A view of Levis from the heights of the Plains of Abraham; we took a guided tour of the inside of the Citadel for the first time, and found it very interesting…..


…..including Batisse, the regimental mascot for the Van Doos regiment stationed there (the Citadelle remains an active military post to this day).


A street scene from Old Quebec, a UNESCO World Heritage site; it celebrated it`s 400th anniversary in 2008.


A scene from our quiet anchorage between two islands just a few miles from downtown Montreal.


The approach to Montreal from downstream, with the Jacques Cartier Bridge in the foreground.


Right in the centre of the action at the Old Port – the view from our berth at the Port d’escale of the Quays (one of the newest and best marinas we have seen so far).


Hosting the Doyon family – Mattea, Mindy, Makinley and Patrick – while visiting Montreal.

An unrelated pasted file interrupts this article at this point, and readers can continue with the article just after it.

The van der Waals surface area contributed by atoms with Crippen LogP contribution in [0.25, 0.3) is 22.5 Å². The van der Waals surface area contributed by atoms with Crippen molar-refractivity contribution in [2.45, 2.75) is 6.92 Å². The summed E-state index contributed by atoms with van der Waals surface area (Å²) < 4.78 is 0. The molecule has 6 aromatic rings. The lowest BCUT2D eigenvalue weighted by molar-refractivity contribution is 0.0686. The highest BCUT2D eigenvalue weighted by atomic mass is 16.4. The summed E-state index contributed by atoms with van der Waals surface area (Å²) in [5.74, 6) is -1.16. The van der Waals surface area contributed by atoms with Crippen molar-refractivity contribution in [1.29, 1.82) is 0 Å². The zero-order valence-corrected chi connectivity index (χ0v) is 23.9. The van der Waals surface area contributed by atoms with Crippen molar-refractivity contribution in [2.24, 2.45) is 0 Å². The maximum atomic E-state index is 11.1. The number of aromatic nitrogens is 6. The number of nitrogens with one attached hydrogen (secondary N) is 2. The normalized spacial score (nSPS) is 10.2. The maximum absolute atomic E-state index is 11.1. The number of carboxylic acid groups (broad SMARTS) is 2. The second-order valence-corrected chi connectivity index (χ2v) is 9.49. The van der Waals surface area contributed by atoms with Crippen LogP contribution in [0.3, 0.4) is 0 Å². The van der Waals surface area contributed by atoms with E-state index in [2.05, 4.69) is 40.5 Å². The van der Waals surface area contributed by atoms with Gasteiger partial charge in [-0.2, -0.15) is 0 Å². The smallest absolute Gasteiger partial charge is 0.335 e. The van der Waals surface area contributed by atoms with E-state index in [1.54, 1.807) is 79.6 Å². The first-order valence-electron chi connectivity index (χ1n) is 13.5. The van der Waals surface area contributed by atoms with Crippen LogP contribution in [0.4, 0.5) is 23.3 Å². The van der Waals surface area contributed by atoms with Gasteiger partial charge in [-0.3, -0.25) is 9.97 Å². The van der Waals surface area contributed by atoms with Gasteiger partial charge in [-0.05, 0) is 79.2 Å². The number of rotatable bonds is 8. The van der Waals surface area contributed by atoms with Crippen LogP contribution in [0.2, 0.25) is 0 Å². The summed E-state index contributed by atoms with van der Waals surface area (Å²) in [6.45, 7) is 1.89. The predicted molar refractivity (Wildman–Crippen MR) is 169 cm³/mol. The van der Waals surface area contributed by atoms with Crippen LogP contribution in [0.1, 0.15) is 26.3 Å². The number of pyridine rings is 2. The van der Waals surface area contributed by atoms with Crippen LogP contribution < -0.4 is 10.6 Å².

Makinley quickly claimed the guest stateroom as his `man cave`.


Patrick and Makinley enjoy the rush of cruising from the bowsprit (a la Titanic).

More to come from Montreal in our next post….


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Down the St. Lawrence and up the Saguenay Rivers (Part II)

This post covers our week spent cruising the Saguenay River, which at about 70 miles in length and with depths greater than 500 feet is also the third longest fiord in the world, after another in Labrador and the longest in Norway. Much of the fiord and the land surrounding it has now been preserved as a marine park. Although it ends in the large regional centre of Chicoutimi/Lac Saint Jean, it has a very remote feel that reminded us of our cruises to Desolation Sound, on the coast of B.C.

In addition to being delighted by the scenery and marine life, we also learned about the history of the region, which has seen European settlement since the 1600’s (Jacques Cartier first dropped anchor here in 1535), and native habitation for much longer. Many of the communities we visited, such as Anse-Saint-Jean and Tadoussac, have been in existence for over 300 years.  After spending our entire lives in a ‘young’ city like Vancouver (which was incorporated in 1886), it is thought provoking to wander small Canadian villages that have been in existence for such a long period of time.